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DSHS’s Annual Oral Rabies Vaccine Bait Airdrop Marks 30 Years

News Release
News Release
January 8, 2024

This month marks the 30th anniversary of the Texas Department of State Health Services’ Oral Rabies Vaccination Program in South Texas, with airdrop flights kicking off Tuesday, Jan. 9 from Edinburg in Hidalgo County. The program has successfully controlled and prevented domestic dog/coyote variant rabies and gray fox variant rabies infections among wildlife, livestock and people.

“Our goal is to vaccinate coyotes and gray foxes along the border to maintain herd immunity against rabies and keep new or previously eliminated rabies variants from becoming established in Texas,” said Kathy Parker, ORVP project director. “We will be distributing vaccine baits over 18 border counties this year.”

This year’s ORVP is expected to last two weeks with additional flights launching from Del Rio on Jan. 15 and from Alpine on Jan. 21. Four aircraft and one helicopter will be deployed for the drop with 8-16 flights likely per day at 500 to 1,000 feet above the ground. Vaccine baits are dropped along half mile intervals, and more than 820,000 oral vaccine rabies baits will be dropped at 64-70 baits per square mile.  

The bait, which resembles a fast-food ketchup package, includes vaccine wrapped in a plastic packet that is dipped in fish oil and coated with fish-meal crumbles to attract target wildlife. The vaccine has been proven safe when given to more than 60 species of mammals and birds.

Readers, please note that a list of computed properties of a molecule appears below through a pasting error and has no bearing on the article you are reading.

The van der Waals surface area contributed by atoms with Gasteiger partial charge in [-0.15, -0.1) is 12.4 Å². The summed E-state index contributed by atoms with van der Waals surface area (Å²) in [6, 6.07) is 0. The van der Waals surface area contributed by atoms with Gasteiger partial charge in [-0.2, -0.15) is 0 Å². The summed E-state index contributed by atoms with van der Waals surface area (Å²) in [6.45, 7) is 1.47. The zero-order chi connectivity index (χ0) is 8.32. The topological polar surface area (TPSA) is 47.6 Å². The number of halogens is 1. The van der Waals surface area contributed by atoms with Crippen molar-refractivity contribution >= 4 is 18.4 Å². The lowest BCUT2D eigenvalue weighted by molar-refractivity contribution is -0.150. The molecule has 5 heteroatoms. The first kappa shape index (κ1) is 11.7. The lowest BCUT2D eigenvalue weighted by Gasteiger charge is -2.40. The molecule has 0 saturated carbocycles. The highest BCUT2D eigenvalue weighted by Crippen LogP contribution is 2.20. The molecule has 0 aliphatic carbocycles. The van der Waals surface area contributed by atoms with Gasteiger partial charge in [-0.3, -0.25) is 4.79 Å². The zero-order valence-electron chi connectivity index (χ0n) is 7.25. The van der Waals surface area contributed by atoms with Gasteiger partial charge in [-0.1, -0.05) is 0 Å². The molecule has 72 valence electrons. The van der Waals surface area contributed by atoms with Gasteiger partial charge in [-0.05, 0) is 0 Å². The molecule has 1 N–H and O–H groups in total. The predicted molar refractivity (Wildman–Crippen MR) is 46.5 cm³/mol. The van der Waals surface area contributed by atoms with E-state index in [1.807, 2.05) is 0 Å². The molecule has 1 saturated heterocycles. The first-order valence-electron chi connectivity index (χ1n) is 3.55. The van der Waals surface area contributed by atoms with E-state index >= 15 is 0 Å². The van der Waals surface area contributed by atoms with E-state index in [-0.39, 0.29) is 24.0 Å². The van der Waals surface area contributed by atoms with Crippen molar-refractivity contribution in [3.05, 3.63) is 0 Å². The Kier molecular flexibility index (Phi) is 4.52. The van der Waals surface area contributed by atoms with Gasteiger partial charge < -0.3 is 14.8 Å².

The program costs approximately $2 million and is funded by the State of Texas and the U.S. Department of Agriculture.

Prior to the ORVP, there had been human deaths in Texas due to canine rabies, and many people in the epizootic area had to receive postexposure rabies treatment. But the ORVP has proven effective over the last three decades. The first ORVP bait drop took place in 1995 in South Texas to control an outbreak caused by a domestic dog/coyote variant of the rabies virus. The number of animal rabies cases caused by this variant dropped from 122 cases in 1994 – the year before the first drop – to zero cases by the year 2000.

The first vaccine airdrop in West-Central Texas targeting the Texas fox (grey fox) rabies virus variant took place in 1996. The number of animal cases caused by this variant decreased from 244 cases in 1995 to zero cases by May 2009. A cow was identified in 2013 as being infected with the gray fox rabies variant, and the ORVP contingency response was to include vaccine baits in the 2,500 square-mile area around the case in 2013, 2014 and 2015. No additional rabies cases attributed to the gray fox variant have been identified in Texas since then.

There have been no human cases of rabies attributable to any of these rabies variants since the ORVP began.


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